My heart was already breaking, long before my last relationship came to a slow and painful halt; mostly because I could not let go. The waves of depression came in full force because the impending doom of losing my college sweetheart felt like too much to bear. I did not want it—Us—to end.
Despite being human and naturally resisting change like most of us human beings do, I also knew our relationship was already long gone. Like most items that sit in your fridge for months after their expiration dates, stuff starts to stink well past a point you can ignore. So due to the unrelenting stench of an expired relationship, and in preparation for the gut-wrenching hopelessness I knew I was about to feel, I searched for a way to preemptively alleviate the brokenheartedness—that’s when I found the Mend app. I downloaded Mend right away, two weeks before my relationship would officially end, and I started using it the day of our big The End.
I continued to use the app for over seven months after my breakup, through my first time being single on Valentine’s Day in over six years.
Mend’s website says the app is like a “best friend in your pocket.” Mend’s features are based in scientifically backed research to help users, who the Mend team affectionately refers to as “menders,” heal after a breakup.
The app features: audio trainings (my favorite being one on the science behind heartbreak), a progress tracker (so you can see how many days its been since your breakup and the last day of contact with your ex), a self care log (reminding you to meditate and treat yourself on a regular basis), a journal (to air out your daily thoughts and feelings regarding your ex), and a community (featuring blog content written by menders). Basically, Mend is your personal trainer through heartbreak.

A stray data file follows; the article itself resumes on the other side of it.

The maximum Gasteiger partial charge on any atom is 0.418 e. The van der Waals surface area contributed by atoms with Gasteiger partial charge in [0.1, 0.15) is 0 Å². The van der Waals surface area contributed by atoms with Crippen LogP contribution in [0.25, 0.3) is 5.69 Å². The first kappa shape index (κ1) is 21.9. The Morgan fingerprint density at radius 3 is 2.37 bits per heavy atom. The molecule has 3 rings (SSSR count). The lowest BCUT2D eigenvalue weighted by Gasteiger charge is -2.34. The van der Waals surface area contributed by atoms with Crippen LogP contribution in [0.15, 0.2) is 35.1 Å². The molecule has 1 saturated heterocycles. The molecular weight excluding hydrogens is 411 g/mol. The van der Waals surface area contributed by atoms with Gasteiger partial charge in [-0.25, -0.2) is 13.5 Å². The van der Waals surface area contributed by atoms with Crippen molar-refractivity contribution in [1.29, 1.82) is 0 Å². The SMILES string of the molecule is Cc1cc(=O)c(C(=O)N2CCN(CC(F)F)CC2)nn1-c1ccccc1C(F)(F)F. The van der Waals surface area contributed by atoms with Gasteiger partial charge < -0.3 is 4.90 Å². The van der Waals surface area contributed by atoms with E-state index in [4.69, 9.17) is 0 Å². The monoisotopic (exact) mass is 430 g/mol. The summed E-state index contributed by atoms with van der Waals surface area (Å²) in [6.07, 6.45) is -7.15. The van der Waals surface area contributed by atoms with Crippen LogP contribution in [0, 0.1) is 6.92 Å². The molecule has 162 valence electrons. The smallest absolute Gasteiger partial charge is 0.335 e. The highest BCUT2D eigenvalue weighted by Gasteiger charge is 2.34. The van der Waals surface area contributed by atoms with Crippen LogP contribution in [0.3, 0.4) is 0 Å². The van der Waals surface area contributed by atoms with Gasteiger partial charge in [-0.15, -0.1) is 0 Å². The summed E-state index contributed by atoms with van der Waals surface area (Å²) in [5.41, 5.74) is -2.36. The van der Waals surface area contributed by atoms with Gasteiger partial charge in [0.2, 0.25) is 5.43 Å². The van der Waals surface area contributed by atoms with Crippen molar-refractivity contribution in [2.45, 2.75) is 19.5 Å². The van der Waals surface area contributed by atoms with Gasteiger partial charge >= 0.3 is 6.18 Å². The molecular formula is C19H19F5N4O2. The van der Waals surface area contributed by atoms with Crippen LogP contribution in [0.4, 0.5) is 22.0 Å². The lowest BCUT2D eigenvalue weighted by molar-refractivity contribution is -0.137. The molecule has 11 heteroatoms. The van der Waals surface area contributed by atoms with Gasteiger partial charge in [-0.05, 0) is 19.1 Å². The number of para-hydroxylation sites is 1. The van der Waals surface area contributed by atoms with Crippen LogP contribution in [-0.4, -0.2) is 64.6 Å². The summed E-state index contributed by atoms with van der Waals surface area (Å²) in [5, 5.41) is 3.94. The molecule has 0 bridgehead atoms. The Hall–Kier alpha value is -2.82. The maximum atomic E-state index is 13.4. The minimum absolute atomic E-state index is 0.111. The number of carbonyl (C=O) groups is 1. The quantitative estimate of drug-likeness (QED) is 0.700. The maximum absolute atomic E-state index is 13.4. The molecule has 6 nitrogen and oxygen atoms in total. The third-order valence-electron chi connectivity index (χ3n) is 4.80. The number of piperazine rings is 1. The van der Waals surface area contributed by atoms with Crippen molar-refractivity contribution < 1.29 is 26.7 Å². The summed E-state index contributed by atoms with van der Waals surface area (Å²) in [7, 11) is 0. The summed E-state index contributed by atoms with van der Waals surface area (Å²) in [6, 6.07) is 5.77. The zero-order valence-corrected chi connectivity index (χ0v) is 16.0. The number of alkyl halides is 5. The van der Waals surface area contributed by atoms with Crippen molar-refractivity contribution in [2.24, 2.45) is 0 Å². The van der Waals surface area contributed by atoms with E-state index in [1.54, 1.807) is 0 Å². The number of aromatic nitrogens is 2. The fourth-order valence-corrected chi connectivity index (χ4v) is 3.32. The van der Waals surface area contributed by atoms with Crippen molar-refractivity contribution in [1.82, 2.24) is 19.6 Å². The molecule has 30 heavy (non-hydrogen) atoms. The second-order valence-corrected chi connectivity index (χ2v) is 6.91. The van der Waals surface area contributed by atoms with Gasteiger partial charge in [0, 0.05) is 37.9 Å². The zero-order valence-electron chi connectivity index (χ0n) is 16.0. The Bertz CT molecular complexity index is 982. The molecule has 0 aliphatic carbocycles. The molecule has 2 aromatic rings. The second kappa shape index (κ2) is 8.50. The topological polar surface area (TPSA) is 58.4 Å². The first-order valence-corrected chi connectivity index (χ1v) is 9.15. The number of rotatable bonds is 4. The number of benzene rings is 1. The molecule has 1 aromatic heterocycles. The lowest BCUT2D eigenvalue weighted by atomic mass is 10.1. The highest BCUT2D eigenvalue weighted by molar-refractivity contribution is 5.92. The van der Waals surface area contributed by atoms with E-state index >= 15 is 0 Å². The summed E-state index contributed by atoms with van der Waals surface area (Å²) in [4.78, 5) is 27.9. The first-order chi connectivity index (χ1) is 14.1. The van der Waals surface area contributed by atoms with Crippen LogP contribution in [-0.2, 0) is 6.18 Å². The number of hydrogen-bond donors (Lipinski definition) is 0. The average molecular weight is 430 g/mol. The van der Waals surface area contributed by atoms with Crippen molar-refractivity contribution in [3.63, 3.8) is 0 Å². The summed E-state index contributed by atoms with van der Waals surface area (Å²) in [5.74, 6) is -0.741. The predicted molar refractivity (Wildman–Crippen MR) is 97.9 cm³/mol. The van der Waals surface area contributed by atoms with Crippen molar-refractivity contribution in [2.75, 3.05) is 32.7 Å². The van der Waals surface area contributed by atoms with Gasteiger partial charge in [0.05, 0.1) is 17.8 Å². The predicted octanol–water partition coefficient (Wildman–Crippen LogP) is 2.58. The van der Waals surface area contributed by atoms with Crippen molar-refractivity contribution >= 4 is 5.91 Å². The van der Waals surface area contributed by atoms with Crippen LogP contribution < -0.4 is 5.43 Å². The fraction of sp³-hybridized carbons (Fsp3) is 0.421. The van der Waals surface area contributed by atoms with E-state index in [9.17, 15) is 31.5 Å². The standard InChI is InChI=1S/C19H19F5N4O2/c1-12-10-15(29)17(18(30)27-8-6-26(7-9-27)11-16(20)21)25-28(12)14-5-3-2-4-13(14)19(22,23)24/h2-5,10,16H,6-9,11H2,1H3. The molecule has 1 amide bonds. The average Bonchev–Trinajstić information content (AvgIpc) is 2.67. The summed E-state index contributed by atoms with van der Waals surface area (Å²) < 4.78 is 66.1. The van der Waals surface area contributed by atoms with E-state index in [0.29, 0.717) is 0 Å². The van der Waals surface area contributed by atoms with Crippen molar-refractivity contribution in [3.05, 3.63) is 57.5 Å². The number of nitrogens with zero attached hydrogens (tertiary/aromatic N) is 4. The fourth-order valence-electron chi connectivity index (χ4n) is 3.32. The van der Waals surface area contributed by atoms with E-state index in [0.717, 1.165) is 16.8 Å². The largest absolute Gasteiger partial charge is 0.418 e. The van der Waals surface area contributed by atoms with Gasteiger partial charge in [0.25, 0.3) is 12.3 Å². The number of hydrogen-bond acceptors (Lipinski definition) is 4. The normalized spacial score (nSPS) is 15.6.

If you’re unsure about committing to the app maybe start with Mend’s podcast, “Love is Like a Plant,” or take a look at the blog to see if the content resonates with you.
Does it work?
To be completely transparent, at first, I was too embarrassed to admit I had a breakup app on my phone. I’ve always thought of myself as independent and I tend to put up a front when I am hurting instead of letting my guard down and being vulnerable. Plus, the idea of using an app to heal my heart—which felt like it had been run through a garbage disposal, while on fire, after being flash frozen—seemed silly.
How was an app supposed to make me feel better about having my heart ripped from my chest? I thought I was better than a heartbreak app, but at the end of the day I knew I needed some kind of help; so somewhat reluctantly, and with a full sense of doubt regarding its effectiveness, I started using Mend.
I would sit in my bedroom and indulge in Mend before bedtime. My Mend time became precious in the first couple of weeks after my breakup. I would log in and listen to the audio trainings, which are recorded by the CEO and Founder of Mend herself, Elle Huerta. I tend to be picky when it comes to the voices I listen to on audio recordings, but Elle’s voice fit the bill because it is friendly and soothing (without sounding annoying). Elle speaks to menders like a friend and not the type of friend who thinks she knows everything, but the type of friend who speaks from personal experience because she cares and wants what is best for you.